The new wrinkle this week to the TP-Trainwreck was of course the ridiculous comments he made about the offense being ready to explode. Uh, I suppose he meant implode. Here’s a sampling of his mind-numbing handiwork yesterday. It’s like deja vu all over again. And I’m supposed to be happy he’s here for another 2.5 years?
Holy crap, man. I've been bringing up Ohio State's gaping backup QB hole for a year and a half now, but the hope I held out for an OSU implosion at the position always assumed the disaster would befall OSU in the event of an injury to DiC. This sort of meltdown was a distant possibility harbored in the deepest hearts of Michigan fans, prevented from surfacing because merely speaking the hope would result in Pryor going all Troy Smith on Michigan.
…Which is still a possibility. At this point in Smith's sophomore year he was running for more yards than he passed for and looking a lot like Denard Robinson does right now minus the world-class speed. I'm not ready to bury Pryor yet.
Inside-outside. I already pulled out Chris Brown's explanation of the differences between the inside and outside zone plays last week, but he's expanded his thinking into a full post on his home site that's worth checking out if you're into that sort of thing. I'll try to use that information going forward, though the way Brown describes it the differences are so subtle it might be hard to determine what's what.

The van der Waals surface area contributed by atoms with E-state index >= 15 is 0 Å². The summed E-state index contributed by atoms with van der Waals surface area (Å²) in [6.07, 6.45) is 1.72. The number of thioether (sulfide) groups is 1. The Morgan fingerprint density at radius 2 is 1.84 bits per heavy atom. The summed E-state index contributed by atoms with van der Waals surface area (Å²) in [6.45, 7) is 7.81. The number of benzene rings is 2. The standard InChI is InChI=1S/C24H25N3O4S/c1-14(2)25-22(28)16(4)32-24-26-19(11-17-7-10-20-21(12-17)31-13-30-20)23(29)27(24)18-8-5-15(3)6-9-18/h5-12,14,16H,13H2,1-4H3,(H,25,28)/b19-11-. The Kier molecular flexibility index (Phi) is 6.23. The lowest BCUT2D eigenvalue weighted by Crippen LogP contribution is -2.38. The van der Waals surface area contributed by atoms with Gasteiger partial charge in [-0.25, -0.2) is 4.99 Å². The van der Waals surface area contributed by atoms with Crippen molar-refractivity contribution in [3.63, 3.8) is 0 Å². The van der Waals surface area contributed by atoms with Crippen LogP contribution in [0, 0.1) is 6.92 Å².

One coaching point people have offered up this year during my attempts to discern one play from the other: the thing you want to look at is the alignment of the QB relative to the RB. If they're about even, that's going to be a stretch play. If the QB is a yard or so in front of the tailback, that's usually because the RB's angle is going to be more upfield because the play is an inside zone or other quick-hitting run that aims to punish the opponent for overpursuing on the stretch. It's sort of like a mini version of the pistol, if that makes sense.
A series of high-level discussions took place this summer about the creation of a new men's hockey league featuring the five Big Ten Conference members that sponsor the sport.
But despite support for the endeavor from multiple schools, including the University of Wisconsin, the concept failed to extend beyond the exploratory stage.
Minnesota was against it, Ohio State and Wisconsin for, it and Michigan and Michigan State "brought open minds" to the summer talks, whatever that means.